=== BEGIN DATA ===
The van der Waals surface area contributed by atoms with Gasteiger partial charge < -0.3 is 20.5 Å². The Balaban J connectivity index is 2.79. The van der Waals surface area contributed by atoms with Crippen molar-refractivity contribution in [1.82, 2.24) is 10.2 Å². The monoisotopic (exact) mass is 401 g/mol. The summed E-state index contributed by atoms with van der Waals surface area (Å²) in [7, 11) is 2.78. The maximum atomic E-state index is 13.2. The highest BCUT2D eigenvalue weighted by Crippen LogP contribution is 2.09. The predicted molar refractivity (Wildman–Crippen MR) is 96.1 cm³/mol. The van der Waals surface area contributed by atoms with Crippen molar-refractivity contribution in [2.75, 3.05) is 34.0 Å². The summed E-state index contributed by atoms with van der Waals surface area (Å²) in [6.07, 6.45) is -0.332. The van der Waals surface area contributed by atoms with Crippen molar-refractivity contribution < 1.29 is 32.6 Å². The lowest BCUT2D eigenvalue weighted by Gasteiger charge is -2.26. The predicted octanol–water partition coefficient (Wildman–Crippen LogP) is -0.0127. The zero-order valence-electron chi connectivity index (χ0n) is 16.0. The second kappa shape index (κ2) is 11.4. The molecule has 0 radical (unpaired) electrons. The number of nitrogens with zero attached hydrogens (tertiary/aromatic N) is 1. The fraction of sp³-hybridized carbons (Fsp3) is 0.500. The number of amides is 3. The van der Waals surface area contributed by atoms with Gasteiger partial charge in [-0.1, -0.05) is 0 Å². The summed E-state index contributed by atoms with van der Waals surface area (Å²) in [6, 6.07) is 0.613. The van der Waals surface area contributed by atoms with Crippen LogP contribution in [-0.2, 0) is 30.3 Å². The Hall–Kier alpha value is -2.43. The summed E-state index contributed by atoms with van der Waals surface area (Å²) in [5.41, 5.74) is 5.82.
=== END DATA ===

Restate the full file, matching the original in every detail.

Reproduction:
The van der Waals surface area contributed by atoms with Gasteiger partial charge < -0.3 is 20.5 Å². The Balaban J connectivity index is 2.79. The van der Waals surface area contributed by atoms with Crippen molar-refractivity contribution in [1.82, 2.24) is 10.2 Å². The monoisotopic (exact) mass is 401 g/mol. The summed E-state index contributed by atoms with van der Waals surface area (Å²) in [7, 11) is 2.78. The maximum atomic E-state index is 13.2. The highest BCUT2D eigenvalue weighted by Crippen LogP contribution is 2.09. The predicted molar refractivity (Wildman–Crippen MR) is 96.1 cm³/mol. The van der Waals surface area contributed by atoms with Crippen molar-refractivity contribution in [2.75, 3.05) is 34.0 Å². The summed E-state index contributed by atoms with van der Waals surface area (Å²) in [6.07, 6.45) is -0.332. The van der Waals surface area contributed by atoms with Crippen molar-refractivity contribution < 1.29 is 32.6 Å². The lowest BCUT2D eigenvalue weighted by Gasteiger charge is -2.26. The predicted octanol–water partition coefficient (Wildman–Crippen LogP) is -0.0127. The zero-order valence-electron chi connectivity index (χ0n) is 16.0. The second kappa shape index (κ2) is 11.4. The molecule has 0 radical (unpaired) electrons. The number of nitrogens with zero attached hydrogens (tertiary/aromatic N) is 1. The fraction of sp³-hybridized carbons (Fsp3) is 0.500. The number of amides is 3. The van der Waals surface area contributed by atoms with Gasteiger partial charge in [-0.1, -0.05) is 0 Å². The summed E-state index contributed by atoms with van der Waals surface area (Å²) in [6, 6.07) is 0.613. The van der Waals surface area contributed by atoms with Crippen LogP contribution in [-0.2, 0) is 30.3 Å². The Hall–Kier alpha value is -2.43. The summed E-state index contributed by atoms with van der Waals surface area (Å²) in [5.41, 5.74) is 5.82.